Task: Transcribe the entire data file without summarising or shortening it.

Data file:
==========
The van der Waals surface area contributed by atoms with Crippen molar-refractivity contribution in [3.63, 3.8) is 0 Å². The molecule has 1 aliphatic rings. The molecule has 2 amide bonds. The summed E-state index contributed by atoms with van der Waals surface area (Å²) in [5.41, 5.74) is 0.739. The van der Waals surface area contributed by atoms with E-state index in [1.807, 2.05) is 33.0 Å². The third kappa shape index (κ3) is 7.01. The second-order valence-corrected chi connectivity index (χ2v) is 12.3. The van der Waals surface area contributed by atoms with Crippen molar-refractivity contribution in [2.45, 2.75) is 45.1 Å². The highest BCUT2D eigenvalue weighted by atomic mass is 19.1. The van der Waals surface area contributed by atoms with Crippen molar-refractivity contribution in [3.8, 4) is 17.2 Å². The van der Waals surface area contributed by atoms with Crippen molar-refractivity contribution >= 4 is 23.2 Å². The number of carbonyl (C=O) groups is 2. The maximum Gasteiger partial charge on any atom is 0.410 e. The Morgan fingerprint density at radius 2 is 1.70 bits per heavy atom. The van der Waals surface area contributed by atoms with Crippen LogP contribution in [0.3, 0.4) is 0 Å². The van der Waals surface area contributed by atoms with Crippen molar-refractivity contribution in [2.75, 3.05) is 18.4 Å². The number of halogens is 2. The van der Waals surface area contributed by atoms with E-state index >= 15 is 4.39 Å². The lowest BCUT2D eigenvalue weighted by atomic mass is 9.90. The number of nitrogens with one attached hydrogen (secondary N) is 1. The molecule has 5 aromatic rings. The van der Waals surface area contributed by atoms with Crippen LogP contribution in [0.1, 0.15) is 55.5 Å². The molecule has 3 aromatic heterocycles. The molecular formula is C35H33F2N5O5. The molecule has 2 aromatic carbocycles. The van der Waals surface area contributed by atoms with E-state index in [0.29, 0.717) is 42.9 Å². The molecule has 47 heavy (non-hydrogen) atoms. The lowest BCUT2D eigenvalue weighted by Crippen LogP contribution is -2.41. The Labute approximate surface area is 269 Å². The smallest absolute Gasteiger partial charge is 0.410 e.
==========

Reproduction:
The van der Waals surface area contributed by atoms with Crippen molar-refractivity contribution in [3.63, 3.8) is 0 Å². The molecule has 1 aliphatic rings. The molecule has 2 amide bonds. The summed E-state index contributed by atoms with van der Waals surface area (Å²) in [5.41, 5.74) is 0.739. The van der Waals surface area contributed by atoms with E-state index in [1.807, 2.05) is 33.0 Å². The third kappa shape index (κ3) is 7.01. The second-order valence-corrected chi connectivity index (χ2v) is 12.3. The van der Waals surface area contributed by atoms with Crippen molar-refractivity contribution in [2.45, 2.75) is 45.1 Å². The highest BCUT2D eigenvalue weighted by atomic mass is 19.1. The van der Waals surface area contributed by atoms with Crippen molar-refractivity contribution in [3.8, 4) is 17.2 Å². The van der Waals surface area contributed by atoms with Crippen molar-refractivity contribution >= 4 is 23.2 Å². The number of carbonyl (C=O) groups is 2. The maximum Gasteiger partial charge on any atom is 0.410 e. The Morgan fingerprint density at radius 2 is 1.70 bits per heavy atom. The van der Waals surface area contributed by atoms with Crippen LogP contribution in [0.3, 0.4) is 0 Å². The van der Waals surface area contributed by atoms with Crippen molar-refractivity contribution in [2.75, 3.05) is 18.4 Å². The number of halogens is 2. The van der Waals surface area contributed by atoms with E-state index >= 15 is 4.39 Å². The lowest BCUT2D eigenvalue weighted by atomic mass is 9.90. The number of nitrogens with one attached hydrogen (secondary N) is 1. The molecule has 5 aromatic rings. The van der Waals surface area contributed by atoms with Crippen LogP contribution in [0.1, 0.15) is 55.5 Å². The molecule has 3 aromatic heterocycles. The molecular formula is C35H33F2N5O5. The molecule has 2 aromatic carbocycles. The van der Waals surface area contributed by atoms with E-state index in [0.29, 0.717) is 42.9 Å². The molecule has 47 heavy (non-hydrogen) atoms. The lowest BCUT2D eigenvalue weighted by Crippen LogP contribution is -2.41. The Labute approximate surface area is 269 Å². The smallest absolute Gasteiger partial charge is 0.410 e.